Parking Becomes a Liability in Urban Planning
Fascinating article in the New York Times about changing zoning trends regarding parking in urban cores, and especially near transit stations.
Although condominiums without parking are common in Manhattan and the downtowns of a few other East Coast cities, they are the exception to the rule in most of the country. In fact, almost all local governments require developers to provide a minimum number of parking spaces for each unit — and to fold the cost of the space into the housing price.
The exact regulations, which are intended to prevent clogged streets and provide sufficient parking, vary by city. Houston’s code requires a minimum of 1.33 parking spaces for a one-bedroom and 2 spaces for a three-bedroom. Downtown Los Angeles mandates 2.25 parking spaces per unit, regardless of size.
Today, city planners around the country are trying to change or eliminate these standards, opting to promote mass transit and find a way to lower housing costs.
As a New York city native who used to draw my proposed extensions to the subway system in my spare time, I've always been a strong advocate of public transit (and of bicycle commuting), and one of my only regrets about moving to our wonderful house in the country is that a car is essential to get anywhere. Neither mass transit nor bike is a realistic commuting option with the steep hills, narrow shoulders, and high vehicle speeds along our road, though in special circumstances I do bike to get someplace once in a while. And of course, I work from home but I still have to drive my son to school. And my wife and I ill sometimes go through many hoops in order to coordinate our schedules so we only need to take one car to get places.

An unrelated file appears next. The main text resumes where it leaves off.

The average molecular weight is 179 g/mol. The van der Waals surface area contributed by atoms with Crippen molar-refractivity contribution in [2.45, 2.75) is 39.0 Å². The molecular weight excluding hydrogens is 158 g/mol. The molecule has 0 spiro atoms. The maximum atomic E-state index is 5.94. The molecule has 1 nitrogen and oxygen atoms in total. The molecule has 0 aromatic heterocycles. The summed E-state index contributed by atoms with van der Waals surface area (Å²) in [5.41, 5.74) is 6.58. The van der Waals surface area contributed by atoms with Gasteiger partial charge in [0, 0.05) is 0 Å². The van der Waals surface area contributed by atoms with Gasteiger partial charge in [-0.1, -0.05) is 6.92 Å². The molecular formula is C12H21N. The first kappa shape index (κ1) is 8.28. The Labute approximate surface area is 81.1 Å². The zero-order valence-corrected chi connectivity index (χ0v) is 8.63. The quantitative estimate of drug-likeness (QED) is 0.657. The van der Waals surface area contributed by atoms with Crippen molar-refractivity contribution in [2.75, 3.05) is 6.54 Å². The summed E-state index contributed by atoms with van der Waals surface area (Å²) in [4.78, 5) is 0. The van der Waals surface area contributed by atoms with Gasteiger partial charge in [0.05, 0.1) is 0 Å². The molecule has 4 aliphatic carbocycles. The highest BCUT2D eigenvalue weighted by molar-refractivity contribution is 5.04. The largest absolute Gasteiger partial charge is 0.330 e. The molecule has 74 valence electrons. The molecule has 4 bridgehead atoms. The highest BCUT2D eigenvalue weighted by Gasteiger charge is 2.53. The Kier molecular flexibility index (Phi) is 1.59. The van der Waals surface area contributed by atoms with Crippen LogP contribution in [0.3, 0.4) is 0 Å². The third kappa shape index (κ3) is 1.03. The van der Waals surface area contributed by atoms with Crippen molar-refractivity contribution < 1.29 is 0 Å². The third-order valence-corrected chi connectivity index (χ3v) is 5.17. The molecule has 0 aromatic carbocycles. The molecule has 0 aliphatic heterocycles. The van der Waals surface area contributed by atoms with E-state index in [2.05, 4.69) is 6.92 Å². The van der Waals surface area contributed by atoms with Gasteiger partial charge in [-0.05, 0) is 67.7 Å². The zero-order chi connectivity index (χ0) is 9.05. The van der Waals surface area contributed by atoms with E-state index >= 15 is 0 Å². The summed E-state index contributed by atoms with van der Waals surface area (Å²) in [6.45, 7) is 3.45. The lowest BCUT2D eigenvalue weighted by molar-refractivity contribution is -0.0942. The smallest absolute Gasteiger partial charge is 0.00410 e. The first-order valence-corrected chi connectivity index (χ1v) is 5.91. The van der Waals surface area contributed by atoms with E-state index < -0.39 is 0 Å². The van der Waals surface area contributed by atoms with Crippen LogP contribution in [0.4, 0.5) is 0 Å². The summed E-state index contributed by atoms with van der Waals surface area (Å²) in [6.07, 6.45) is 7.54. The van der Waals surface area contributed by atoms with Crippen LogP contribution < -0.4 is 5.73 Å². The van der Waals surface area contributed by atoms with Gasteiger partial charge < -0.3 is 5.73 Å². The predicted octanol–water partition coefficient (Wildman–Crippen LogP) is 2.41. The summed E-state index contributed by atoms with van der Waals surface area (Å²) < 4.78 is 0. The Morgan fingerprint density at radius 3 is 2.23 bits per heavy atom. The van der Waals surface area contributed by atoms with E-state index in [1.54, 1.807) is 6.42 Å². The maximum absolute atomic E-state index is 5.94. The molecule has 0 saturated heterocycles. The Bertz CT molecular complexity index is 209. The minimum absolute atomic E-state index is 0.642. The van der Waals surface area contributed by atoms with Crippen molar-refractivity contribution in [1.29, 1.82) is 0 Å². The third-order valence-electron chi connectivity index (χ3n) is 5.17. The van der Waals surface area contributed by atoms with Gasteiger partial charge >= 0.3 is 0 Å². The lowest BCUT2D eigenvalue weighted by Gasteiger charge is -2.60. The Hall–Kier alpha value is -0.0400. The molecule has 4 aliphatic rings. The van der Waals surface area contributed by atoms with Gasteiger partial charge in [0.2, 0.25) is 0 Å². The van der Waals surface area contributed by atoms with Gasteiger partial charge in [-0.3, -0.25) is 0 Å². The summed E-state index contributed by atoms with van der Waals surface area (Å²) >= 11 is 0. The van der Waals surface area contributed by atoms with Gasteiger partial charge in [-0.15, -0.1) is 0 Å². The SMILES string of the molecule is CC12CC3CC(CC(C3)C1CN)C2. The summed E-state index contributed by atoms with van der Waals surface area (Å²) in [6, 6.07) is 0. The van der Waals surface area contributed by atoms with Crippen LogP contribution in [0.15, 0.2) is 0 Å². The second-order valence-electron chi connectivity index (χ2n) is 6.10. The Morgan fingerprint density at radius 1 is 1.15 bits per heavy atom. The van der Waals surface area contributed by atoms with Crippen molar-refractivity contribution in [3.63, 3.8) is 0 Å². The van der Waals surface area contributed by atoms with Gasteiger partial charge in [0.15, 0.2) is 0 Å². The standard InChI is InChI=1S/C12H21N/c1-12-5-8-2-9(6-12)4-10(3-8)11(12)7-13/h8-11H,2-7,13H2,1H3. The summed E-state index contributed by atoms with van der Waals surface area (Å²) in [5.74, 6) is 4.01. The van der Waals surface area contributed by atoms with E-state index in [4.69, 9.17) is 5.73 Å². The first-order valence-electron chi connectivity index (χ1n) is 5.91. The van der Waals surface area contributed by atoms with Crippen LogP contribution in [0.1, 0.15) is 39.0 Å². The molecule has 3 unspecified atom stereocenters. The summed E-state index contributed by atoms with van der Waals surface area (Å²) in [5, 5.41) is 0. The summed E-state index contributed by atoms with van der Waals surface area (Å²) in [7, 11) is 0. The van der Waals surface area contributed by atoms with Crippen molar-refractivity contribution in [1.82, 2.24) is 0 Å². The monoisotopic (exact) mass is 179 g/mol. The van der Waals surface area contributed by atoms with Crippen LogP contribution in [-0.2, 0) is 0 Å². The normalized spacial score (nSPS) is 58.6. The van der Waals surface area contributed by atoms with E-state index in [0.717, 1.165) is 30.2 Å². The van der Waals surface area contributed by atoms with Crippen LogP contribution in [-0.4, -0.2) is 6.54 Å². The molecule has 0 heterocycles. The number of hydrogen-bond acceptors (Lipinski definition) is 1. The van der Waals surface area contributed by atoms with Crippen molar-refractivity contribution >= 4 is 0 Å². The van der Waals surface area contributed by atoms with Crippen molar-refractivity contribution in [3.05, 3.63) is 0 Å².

Many cities are well set up for public transit. Even in car-crazy L.A., I've found it easy to get around on buses and trains. And in New York, Boston, or Washington, I've usually found it actually easier to get around on transit than by car--although Washington's case is peculiar, where extending the Metro resulted in an ugly pattern of car-centered retail development, and accompanying gridlock, along the suburban rail corridors. In most of Europe, of course, transit is the expectation and private car commuting is an option exercised by only a small fraction. Even very small cities, such as Rostock, Germany, have a well-developed and much-used public transit network.